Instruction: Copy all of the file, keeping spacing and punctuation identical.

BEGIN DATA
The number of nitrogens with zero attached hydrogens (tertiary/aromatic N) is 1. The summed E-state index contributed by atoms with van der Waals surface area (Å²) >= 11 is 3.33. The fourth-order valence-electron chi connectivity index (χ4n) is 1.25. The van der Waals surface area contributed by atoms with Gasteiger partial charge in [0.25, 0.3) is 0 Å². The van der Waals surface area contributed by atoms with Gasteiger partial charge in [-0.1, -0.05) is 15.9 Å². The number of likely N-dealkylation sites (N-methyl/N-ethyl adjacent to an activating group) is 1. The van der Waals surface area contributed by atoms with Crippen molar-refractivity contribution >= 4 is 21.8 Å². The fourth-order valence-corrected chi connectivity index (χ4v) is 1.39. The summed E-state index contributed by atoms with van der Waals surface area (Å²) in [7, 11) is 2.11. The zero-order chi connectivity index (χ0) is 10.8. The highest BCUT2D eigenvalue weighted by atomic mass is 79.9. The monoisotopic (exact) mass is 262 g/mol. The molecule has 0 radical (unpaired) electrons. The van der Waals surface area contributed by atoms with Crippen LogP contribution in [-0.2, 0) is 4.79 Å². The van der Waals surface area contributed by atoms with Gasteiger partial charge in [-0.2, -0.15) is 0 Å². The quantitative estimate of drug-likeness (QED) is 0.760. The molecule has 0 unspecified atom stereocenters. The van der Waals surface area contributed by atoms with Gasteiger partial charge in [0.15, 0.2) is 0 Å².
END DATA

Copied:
The number of nitrogens with zero attached hydrogens (tertiary/aromatic N) is 1. The summed E-state index contributed by atoms with van der Waals surface area (Å²) >= 11 is 3.33. The fourth-order valence-electron chi connectivity index (χ4n) is 1.25. The van der Waals surface area contributed by atoms with Gasteiger partial charge in [0.25, 0.3) is 0 Å². The van der Waals surface area contributed by atoms with Gasteiger partial charge in [-0.1, -0.05) is 15.9 Å². The number of likely N-dealkylation sites (N-methyl/N-ethyl adjacent to an activating group) is 1. The van der Waals surface area contributed by atoms with Crippen molar-refractivity contribution >= 4 is 21.8 Å². The fourth-order valence-corrected chi connectivity index (χ4v) is 1.39. The summed E-state index contributed by atoms with van der Waals surface area (Å²) in [7, 11) is 2.11. The zero-order chi connectivity index (χ0) is 10.8. The highest BCUT2D eigenvalue weighted by atomic mass is 79.9. The monoisotopic (exact) mass is 262 g/mol. The molecule has 0 radical (unpaired) electrons. The van der Waals surface area contributed by atoms with Crippen LogP contribution in [-0.2, 0) is 4.79 Å². The van der Waals surface area contributed by atoms with Gasteiger partial charge in [-0.2, -0.15) is 0 Å². The quantitative estimate of drug-likeness (QED) is 0.760. The molecule has 0 unspecified atom stereocenters. The van der Waals surface area contributed by atoms with Gasteiger partial charge in [0.15, 0.2) is 0 Å².